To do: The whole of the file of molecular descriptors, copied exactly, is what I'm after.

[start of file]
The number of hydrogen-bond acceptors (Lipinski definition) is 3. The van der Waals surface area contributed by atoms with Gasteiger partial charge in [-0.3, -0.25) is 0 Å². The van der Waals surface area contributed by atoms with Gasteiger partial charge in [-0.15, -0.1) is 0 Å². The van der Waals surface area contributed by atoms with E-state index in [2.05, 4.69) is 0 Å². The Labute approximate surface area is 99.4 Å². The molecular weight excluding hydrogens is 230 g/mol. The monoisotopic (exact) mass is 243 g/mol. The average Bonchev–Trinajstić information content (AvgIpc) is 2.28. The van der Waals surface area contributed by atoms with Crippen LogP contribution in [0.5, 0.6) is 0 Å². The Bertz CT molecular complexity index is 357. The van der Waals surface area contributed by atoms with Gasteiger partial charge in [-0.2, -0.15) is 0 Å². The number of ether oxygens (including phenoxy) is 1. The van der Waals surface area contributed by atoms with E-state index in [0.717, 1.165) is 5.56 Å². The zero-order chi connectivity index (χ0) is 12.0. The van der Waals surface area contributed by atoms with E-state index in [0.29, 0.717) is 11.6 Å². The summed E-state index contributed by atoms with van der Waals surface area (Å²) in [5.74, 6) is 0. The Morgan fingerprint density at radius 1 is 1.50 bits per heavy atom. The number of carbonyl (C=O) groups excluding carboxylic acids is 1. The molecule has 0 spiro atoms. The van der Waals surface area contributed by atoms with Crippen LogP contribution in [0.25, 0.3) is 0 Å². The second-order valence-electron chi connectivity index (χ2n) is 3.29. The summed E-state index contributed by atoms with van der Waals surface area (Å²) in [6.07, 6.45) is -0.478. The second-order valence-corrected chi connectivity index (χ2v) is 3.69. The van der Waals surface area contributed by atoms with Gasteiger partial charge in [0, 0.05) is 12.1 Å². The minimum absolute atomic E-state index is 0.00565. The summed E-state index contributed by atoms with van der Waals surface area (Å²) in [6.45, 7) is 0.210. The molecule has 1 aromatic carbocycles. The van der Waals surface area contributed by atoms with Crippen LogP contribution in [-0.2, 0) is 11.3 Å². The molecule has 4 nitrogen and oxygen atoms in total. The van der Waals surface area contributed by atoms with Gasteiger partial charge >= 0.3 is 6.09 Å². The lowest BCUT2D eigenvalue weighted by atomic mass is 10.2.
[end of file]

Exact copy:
The number of hydrogen-bond acceptors (Lipinski definition) is 3. The van der Waals surface area contributed by atoms with Gasteiger partial charge in [-0.3, -0.25) is 0 Å². The van der Waals surface area contributed by atoms with Gasteiger partial charge in [-0.15, -0.1) is 0 Å². The van der Waals surface area contributed by atoms with E-state index in [2.05, 4.69) is 0 Å². The Labute approximate surface area is 99.4 Å². The molecular weight excluding hydrogens is 230 g/mol. The monoisotopic (exact) mass is 243 g/mol. The average Bonchev–Trinajstić information content (AvgIpc) is 2.28. The van der Waals surface area contributed by atoms with Crippen LogP contribution in [0.5, 0.6) is 0 Å². The Bertz CT molecular complexity index is 357. The van der Waals surface area contributed by atoms with Gasteiger partial charge in [-0.2, -0.15) is 0 Å². The number of ether oxygens (including phenoxy) is 1. The van der Waals surface area contributed by atoms with E-state index in [0.717, 1.165) is 5.56 Å². The zero-order chi connectivity index (χ0) is 12.0. The van der Waals surface area contributed by atoms with E-state index in [0.29, 0.717) is 11.6 Å². The summed E-state index contributed by atoms with van der Waals surface area (Å²) in [5.74, 6) is 0. The Morgan fingerprint density at radius 1 is 1.50 bits per heavy atom. The number of carbonyl (C=O) groups excluding carboxylic acids is 1. The molecule has 0 spiro atoms. The van der Waals surface area contributed by atoms with Crippen LogP contribution in [0.25, 0.3) is 0 Å². The second-order valence-electron chi connectivity index (χ2n) is 3.29. The summed E-state index contributed by atoms with van der Waals surface area (Å²) in [6.07, 6.45) is -0.478. The second-order valence-corrected chi connectivity index (χ2v) is 3.69. The van der Waals surface area contributed by atoms with Gasteiger partial charge in [0, 0.05) is 12.1 Å². The minimum absolute atomic E-state index is 0.00565. The summed E-state index contributed by atoms with van der Waals surface area (Å²) in [6.45, 7) is 0.210. The molecule has 1 aromatic carbocycles. The van der Waals surface area contributed by atoms with Crippen LogP contribution in [-0.2, 0) is 11.3 Å². The molecule has 4 nitrogen and oxygen atoms in total. The van der Waals surface area contributed by atoms with Gasteiger partial charge >= 0.3 is 6.09 Å². The lowest BCUT2D eigenvalue weighted by atomic mass is 10.2.